We have all been there. You are on a sightseeing trip and feeling absolutely overwhelmed with emotions of joy and interest. You don’t want to waste any second on anything other than soaking in the city’s sights and you feel like there is no time to have a proper meal.
Now imagine you are in Tokyo where not many people speak English, almost all signs and labels are in Japanese and you have never seen or heard of most of the foods. It is that moment when Starbucks or McDonald’s offer a quick fix for an empty stomachs. I have been there but let me tell you that Japan offers one of the world’s best snack foods and there is something for everybody.
Think two pancakes with a delicious and sweet red bean filling. Yes, red been filling – it is used often in Japanese, Korean and Chinese cuisine and once you tried it you’ll love it. You can get it packed in one of the many convenience stores or even freshly made from a street vendor.
I love all sorts of pancakes and especially French crêpes. I favour the simple kinds like with lemon and sugar or with apple sauce. However when I discovered the Japanese way of making crepes I had to try it. I wasn’t bold enough to go the whole way (strawberries, whipped cream and cheesecake) so I went for a calorie-friendly version only with strawberries and custard. The Japanese crêpe did certainly not disappoint and in case you don’t have a sweet tooth, they also offer savoury versions.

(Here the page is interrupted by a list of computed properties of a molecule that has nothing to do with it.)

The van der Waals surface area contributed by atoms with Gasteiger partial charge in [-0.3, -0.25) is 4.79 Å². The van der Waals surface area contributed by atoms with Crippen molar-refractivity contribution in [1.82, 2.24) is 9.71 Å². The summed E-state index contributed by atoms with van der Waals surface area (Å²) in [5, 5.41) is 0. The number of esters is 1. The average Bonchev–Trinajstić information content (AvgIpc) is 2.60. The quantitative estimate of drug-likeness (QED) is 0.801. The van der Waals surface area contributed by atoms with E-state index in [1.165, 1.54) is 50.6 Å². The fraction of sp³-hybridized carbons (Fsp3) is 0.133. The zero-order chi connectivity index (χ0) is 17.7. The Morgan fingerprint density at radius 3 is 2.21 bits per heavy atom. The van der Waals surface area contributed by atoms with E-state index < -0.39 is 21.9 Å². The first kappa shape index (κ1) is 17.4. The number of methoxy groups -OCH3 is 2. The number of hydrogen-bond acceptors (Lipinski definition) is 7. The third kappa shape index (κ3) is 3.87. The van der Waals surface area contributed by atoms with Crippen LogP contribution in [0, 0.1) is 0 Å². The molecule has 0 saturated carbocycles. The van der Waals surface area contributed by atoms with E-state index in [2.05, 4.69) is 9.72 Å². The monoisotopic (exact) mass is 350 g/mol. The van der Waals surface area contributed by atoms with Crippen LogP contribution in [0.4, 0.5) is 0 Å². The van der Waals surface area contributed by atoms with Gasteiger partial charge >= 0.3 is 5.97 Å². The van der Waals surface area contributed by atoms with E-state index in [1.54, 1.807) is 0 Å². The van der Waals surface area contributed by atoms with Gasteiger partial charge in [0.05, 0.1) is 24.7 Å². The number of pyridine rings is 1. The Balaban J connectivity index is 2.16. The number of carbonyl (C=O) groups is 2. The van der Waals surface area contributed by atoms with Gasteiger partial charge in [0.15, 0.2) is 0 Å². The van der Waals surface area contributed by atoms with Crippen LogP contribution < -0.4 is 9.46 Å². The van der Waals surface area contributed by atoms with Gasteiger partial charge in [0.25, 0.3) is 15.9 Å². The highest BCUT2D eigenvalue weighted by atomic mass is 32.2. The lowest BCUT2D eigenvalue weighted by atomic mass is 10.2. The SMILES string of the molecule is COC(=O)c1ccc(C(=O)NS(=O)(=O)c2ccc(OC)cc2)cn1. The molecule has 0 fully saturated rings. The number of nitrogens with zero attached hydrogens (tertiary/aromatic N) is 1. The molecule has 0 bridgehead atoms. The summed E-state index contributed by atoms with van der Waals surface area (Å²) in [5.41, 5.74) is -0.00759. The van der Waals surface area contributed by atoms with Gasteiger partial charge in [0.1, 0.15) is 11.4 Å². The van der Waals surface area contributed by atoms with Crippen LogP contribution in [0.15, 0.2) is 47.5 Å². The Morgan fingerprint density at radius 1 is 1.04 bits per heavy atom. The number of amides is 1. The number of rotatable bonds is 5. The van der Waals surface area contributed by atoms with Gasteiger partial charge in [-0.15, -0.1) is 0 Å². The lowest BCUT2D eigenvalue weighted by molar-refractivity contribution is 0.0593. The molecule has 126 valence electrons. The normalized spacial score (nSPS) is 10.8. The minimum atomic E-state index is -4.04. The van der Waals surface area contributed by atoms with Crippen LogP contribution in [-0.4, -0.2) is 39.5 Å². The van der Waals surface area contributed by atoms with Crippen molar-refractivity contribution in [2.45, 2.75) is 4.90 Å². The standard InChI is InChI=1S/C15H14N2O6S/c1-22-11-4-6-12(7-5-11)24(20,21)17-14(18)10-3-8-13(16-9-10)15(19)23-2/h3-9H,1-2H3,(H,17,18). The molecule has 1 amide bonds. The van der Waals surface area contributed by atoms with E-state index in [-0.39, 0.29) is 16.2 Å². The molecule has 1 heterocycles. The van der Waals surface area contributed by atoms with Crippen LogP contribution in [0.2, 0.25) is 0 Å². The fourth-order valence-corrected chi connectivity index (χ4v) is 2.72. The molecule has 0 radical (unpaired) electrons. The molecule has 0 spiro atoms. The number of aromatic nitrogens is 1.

Also known as rice balls, Onigiri has been a favorite snack of mine when traveling East Asia. Because of its popularity you can find all different types of Onigiri either in super markets or convenience stores throughout East Asia and especially Japan and Tokyo. It is usually filled with a salty or savoury ingredient like fish or pickled fruits and vegetables If you are not too picky about the filling you can just try anyone and won’t be disappointed. As I prefer the fish version I always have to look for a brand that displays pictures because the labelling is usually only in Japanese.
They are sweet in taste and appearance, little animal cakes and cookies can be found in almost every Japanese bakery. They are either made of simple dough and some sugar-coating or filled with the traditional red bean paste or sometimes chocolate. I would not say that eating an animal cakes gives you a taste explosion but the cute design makes up for it.
Once you arrive in Tokyo, you’ll notice a lot of French-looking bakeries. Japanese people love French culture and especially French pastry. So it seems that major French brands and chef have also realised just that and brought some of their finest pastries to Tokyo. Joel Robuchon already opened its first shop in Tokyo over 10 years ago and since then sells a rich variety of breads, pastries and cakes. Since I (like the Japanese) am a Francophil and have a strong passion for French pastry, I had to get a couple of Joel Robuchon’s delicious products.